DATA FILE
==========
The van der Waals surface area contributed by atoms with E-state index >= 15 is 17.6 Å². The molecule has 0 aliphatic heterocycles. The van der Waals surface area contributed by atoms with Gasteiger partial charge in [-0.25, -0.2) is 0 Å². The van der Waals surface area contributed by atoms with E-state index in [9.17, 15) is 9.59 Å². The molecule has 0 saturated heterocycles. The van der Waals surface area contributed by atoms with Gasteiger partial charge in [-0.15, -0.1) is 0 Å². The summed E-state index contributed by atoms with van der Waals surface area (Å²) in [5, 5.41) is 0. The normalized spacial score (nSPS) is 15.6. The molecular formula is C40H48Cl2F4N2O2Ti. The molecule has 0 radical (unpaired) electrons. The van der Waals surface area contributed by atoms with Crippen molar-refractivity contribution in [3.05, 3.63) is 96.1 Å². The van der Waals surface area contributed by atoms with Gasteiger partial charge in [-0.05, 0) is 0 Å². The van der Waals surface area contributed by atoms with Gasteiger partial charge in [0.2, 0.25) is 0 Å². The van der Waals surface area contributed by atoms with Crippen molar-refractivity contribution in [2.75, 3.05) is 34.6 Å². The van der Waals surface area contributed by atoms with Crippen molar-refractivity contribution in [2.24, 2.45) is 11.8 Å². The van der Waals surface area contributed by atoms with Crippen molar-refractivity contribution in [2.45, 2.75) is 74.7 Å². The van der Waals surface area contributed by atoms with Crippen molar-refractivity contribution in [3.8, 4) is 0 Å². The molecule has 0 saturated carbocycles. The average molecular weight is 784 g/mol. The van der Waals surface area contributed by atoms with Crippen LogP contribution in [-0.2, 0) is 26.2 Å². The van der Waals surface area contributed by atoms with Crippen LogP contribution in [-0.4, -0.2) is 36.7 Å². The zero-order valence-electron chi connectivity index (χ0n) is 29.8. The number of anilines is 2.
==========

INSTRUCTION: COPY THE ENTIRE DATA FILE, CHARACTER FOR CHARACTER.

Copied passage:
The van der Waals surface area contributed by atoms with E-state index >= 15 is 17.6 Å². The molecule has 0 aliphatic heterocycles. The van der Waals surface area contributed by atoms with Gasteiger partial charge in [-0.25, -0.2) is 0 Å². The van der Waals surface area contributed by atoms with E-state index in [9.17, 15) is 9.59 Å². The molecule has 0 saturated heterocycles. The van der Waals surface area contributed by atoms with Gasteiger partial charge in [-0.15, -0.1) is 0 Å². The summed E-state index contributed by atoms with van der Waals surface area (Å²) in [5, 5.41) is 0. The normalized spacial score (nSPS) is 15.6. The molecular formula is C40H48Cl2F4N2O2Ti. The molecule has 0 radical (unpaired) electrons. The van der Waals surface area contributed by atoms with Crippen molar-refractivity contribution in [3.05, 3.63) is 96.1 Å². The van der Waals surface area contributed by atoms with Gasteiger partial charge in [-0.05, 0) is 0 Å². The van der Waals surface area contributed by atoms with Gasteiger partial charge in [0.2, 0.25) is 0 Å². The van der Waals surface area contributed by atoms with Crippen molar-refractivity contribution in [2.75, 3.05) is 34.6 Å². The van der Waals surface area contributed by atoms with Crippen molar-refractivity contribution in [2.24, 2.45) is 11.8 Å². The van der Waals surface area contributed by atoms with Crippen molar-refractivity contribution in [2.45, 2.75) is 74.7 Å². The van der Waals surface area contributed by atoms with Crippen molar-refractivity contribution in [3.8, 4) is 0 Å². The molecule has 0 saturated carbocycles. The average molecular weight is 784 g/mol. The van der Waals surface area contributed by atoms with Crippen LogP contribution in [-0.2, 0) is 26.2 Å². The van der Waals surface area contributed by atoms with Crippen LogP contribution in [-0.4, -0.2) is 36.7 Å². The zero-order valence-electron chi connectivity index (χ0n) is 29.8. The number of anilines is 2.